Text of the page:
For marketing, this has obvious applications: given that consumers are so adept in taking in visual information, advertising will be more successful when it uses many images and graphics. You can use this visual information to convey information and details you want your customers to remember. It is then likely that they will recall this information later when they come to make a purchasing decision.
Behavioural Psychology Example
This technique has been used in TV advertising for years. TV ads successfully use text and graphics to convey information such as prices, discounts, time frames and phone numbers. Some advertising may seem to be crammed with more information than consumers can possibly take in. However, as the research mentioned previously shows people are able to absorb and recall a large amount of visual information.
The Baader-Meinhof Phenomenon, also known as the Frequency Illusion, is a psychological phenomenon often discussed in marketing and advertising. It refers to the effect which occurs when a consumer notices a new product or brand, and then suddenly starts to see it mentioned everywhere.
This phenomenon comes back to the idea that once you have taken note of a new word, thing or idea you will unconsciously be looking for it. In terms of marketing, this means that once a consumer becomes aware of a new product or brand they will notice other references which they come across and may not have picked up on otherwise. This then combines to make the consumer feel like this is the latest trend or the newest hot product.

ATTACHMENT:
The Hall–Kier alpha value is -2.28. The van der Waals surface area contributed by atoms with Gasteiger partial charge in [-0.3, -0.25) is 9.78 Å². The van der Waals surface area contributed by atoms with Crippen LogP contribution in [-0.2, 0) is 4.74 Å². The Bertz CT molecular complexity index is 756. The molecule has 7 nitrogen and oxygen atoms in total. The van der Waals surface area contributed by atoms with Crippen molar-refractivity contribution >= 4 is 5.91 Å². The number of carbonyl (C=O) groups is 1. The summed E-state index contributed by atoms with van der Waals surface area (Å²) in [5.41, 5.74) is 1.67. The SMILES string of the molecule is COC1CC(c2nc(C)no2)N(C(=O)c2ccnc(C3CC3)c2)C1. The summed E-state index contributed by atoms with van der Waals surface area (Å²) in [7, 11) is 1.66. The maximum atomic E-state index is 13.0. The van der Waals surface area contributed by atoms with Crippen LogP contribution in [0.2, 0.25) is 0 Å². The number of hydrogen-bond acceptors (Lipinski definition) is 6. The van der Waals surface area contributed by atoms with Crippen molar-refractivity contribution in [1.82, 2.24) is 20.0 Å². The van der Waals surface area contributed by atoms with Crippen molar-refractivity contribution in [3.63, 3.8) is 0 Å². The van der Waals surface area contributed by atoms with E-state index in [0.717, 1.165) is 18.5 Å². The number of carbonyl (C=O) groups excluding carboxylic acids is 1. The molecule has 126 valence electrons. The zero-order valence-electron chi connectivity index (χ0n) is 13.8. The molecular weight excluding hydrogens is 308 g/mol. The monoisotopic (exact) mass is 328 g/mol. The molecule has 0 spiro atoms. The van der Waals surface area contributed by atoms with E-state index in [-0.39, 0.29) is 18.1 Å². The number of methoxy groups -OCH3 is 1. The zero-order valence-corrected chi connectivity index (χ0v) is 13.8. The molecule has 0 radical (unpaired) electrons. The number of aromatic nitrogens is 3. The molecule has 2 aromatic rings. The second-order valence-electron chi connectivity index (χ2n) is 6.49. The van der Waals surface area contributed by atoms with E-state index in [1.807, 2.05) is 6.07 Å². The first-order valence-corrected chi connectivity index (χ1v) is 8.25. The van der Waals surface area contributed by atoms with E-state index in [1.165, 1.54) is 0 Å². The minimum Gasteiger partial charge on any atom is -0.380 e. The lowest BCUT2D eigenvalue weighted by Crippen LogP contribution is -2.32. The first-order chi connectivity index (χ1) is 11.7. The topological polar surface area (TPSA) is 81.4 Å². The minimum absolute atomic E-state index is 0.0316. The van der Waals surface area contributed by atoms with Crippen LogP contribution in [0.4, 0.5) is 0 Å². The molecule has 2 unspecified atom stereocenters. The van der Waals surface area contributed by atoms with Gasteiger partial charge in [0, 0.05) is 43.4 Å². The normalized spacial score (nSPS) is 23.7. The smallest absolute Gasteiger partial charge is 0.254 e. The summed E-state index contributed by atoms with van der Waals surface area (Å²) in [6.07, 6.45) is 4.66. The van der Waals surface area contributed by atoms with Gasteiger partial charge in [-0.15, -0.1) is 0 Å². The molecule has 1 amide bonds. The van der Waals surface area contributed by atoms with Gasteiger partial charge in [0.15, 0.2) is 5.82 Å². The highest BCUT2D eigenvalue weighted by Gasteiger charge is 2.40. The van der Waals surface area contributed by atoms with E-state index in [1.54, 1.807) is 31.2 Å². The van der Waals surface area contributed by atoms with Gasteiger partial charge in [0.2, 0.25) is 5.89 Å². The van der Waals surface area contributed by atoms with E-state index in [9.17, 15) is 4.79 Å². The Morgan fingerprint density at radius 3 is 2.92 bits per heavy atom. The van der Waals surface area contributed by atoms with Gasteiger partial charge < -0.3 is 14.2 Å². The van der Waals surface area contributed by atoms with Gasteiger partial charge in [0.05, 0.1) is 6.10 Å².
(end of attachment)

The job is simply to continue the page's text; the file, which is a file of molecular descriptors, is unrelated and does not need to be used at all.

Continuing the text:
This is highly useful for marketing as it means that the most difficult challenge is bringing your product or brand to the consumer’s attention in the first place. From there, they will be looking out for it, so you must have to ensure you have your strategy of marketing and advertising in place to support re-engagement, such as email lists, retargeting ads and media mentions.
Behavioural Psychology Example: Amazon Alexa
New and innovative technologies are particularly good examples of the Baader-Meinhof Phenomenon. Consider for example when Amazon first released its personal assistant device the Alexa. A consumer may have first heard of the product when a friend started talking about this innovative new concept. Then suddenly they see the product mentioned in a blog article, promoted in a post on Instagram and endorsed by a celebrity.
Through a combination of the Baader-Meinhof Phenomenon and a comprehensive, wide-ranging marketing strategy, the Alexa is now seen as the latest hot product that everyone is talking about.
Conclusion: The Psychology Of Marketing
Many principles of psychology are very useful in understanding how consumers think and why they make a decision to purchase a product, or otherwise. These principles have been applied by brands for years to improve their marketing techniques and approach to sales.
Understanding marketing psychology techniques can yield great results for any business, whether an ecommerce store, an SME or a major brand. In understanding how human psychology works, you can apply techniques which will grab consumers’ attention, make sure they remember your business and information about you, and most importantly, in the end, finalise the sale!